A whole nother

The common phrase a whole nother, formed by splitting the adjective another, makes no sense from a logical or grammatical standpoint, but it is often used informally or to create a colloquial tone in writing. Because it is informal, the phrase might be considered out of place in any type of serious writing. A whole other makes more sense, and there are one-word equivalents, such as different, separate, and unrelated, that are usually better in formal contexts.

Many writers insert an apostrophe in a whole ‘nother, but this would logically indicate that the writer means a whole another, which makes even less sense than a whole nother.


In these examples, the writers use a whole nother (or a whole ‘nother) to create a light, informal tone:

There’s also a gas/electric hybrid, which is a whole ‘nother animal. [STLToday.com]

But that’s on a whole ‘nother level compared to what it has done to Green, the edgy, arty poster boy for reflective, solemn character studies. [Charleston City Paper]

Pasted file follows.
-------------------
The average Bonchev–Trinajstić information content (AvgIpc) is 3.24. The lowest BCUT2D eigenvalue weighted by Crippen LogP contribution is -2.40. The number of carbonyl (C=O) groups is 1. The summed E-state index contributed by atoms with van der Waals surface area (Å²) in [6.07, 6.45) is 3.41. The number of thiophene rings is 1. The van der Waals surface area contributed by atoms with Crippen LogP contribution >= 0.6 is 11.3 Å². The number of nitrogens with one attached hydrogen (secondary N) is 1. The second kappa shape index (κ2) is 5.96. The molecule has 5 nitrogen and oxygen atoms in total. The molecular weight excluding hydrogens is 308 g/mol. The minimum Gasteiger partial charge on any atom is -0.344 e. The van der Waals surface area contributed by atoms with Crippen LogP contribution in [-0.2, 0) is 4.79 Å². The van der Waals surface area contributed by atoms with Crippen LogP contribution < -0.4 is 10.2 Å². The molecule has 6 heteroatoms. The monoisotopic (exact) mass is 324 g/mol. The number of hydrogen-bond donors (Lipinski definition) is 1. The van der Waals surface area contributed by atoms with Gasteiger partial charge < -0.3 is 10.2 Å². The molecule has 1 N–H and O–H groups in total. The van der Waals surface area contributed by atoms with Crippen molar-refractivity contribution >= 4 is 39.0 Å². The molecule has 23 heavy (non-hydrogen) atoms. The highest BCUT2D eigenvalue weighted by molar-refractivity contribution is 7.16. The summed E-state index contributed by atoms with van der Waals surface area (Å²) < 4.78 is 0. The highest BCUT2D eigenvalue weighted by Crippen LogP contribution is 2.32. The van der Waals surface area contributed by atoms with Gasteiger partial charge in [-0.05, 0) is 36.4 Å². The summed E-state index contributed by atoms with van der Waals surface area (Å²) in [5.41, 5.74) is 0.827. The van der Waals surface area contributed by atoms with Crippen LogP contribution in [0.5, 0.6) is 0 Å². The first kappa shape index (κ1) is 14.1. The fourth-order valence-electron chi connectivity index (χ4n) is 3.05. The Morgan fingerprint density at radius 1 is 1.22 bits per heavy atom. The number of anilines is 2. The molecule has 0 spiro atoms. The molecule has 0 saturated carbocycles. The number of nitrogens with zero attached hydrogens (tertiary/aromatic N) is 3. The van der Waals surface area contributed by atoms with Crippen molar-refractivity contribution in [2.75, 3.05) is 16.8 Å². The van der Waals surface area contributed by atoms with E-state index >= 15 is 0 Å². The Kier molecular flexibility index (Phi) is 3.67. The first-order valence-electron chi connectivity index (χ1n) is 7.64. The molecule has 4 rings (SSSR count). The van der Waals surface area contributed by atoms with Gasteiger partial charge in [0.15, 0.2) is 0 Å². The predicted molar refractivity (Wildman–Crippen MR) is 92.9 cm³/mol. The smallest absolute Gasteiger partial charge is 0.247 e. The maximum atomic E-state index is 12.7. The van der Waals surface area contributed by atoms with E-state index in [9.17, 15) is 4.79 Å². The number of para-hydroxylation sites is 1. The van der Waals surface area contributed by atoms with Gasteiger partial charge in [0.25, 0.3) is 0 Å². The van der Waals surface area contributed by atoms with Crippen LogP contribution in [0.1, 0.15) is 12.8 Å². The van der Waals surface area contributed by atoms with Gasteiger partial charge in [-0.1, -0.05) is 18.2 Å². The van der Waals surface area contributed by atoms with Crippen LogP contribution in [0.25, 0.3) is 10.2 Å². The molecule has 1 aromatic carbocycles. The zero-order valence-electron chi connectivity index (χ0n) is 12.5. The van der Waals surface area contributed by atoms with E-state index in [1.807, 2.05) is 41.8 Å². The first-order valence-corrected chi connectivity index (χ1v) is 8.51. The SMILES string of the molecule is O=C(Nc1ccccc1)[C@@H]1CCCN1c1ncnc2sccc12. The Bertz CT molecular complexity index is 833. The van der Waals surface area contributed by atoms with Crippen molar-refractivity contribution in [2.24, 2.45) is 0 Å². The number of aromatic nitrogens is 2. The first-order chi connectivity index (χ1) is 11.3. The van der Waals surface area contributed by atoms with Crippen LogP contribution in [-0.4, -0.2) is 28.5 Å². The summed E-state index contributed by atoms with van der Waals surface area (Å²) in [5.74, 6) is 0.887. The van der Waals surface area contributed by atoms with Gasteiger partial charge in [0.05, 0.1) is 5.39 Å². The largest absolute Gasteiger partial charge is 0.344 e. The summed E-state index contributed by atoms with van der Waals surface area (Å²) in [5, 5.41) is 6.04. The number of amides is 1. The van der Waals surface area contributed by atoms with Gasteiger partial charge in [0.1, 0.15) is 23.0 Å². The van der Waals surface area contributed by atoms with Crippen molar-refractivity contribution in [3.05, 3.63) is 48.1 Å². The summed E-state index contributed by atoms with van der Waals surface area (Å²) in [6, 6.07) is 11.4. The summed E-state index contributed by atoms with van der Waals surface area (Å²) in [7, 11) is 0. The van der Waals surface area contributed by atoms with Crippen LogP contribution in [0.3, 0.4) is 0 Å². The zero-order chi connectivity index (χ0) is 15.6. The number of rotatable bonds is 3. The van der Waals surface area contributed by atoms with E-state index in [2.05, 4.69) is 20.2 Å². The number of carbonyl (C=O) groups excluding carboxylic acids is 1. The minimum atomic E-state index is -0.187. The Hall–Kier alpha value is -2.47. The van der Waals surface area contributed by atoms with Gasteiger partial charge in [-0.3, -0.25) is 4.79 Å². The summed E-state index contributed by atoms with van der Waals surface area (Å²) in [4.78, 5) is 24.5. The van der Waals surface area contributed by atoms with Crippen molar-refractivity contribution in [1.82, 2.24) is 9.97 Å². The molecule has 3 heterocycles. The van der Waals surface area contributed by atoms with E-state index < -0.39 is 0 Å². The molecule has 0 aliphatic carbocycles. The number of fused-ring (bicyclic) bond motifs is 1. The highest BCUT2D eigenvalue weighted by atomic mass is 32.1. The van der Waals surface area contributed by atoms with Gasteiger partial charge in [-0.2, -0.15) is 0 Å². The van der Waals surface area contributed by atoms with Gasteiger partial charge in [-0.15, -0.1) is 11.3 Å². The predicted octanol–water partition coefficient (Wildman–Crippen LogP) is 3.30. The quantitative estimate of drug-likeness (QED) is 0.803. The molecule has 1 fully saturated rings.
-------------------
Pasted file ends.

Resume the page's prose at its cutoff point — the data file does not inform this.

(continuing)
As the pictures up top and at left attest, he was seeing the puck just fine; stopping it, however, was a whole ‘nother matter. [Edmonton Journal]

16 thoughts on “A whole nother”

  1. Just for the record, on typesetting this article, “‘nother” should be written as “’nother” – note the use of an actual apostrophe on the latter example rather than a single opening quote.

    • Unfortunately, our content management system automatically renders the apostrophe like that and doesn’t offer a way to differentiate the marks. We’ll have to try to find a fix.

    • It seems our content management system automatically renders the apostrophe like that when it’s at the start of a word. We’ll have to look for a fix.

      • The explanation’s not that simple: most (though not all) of the “Till, until, ’til” article has the leading apostrophes rendered correctly.


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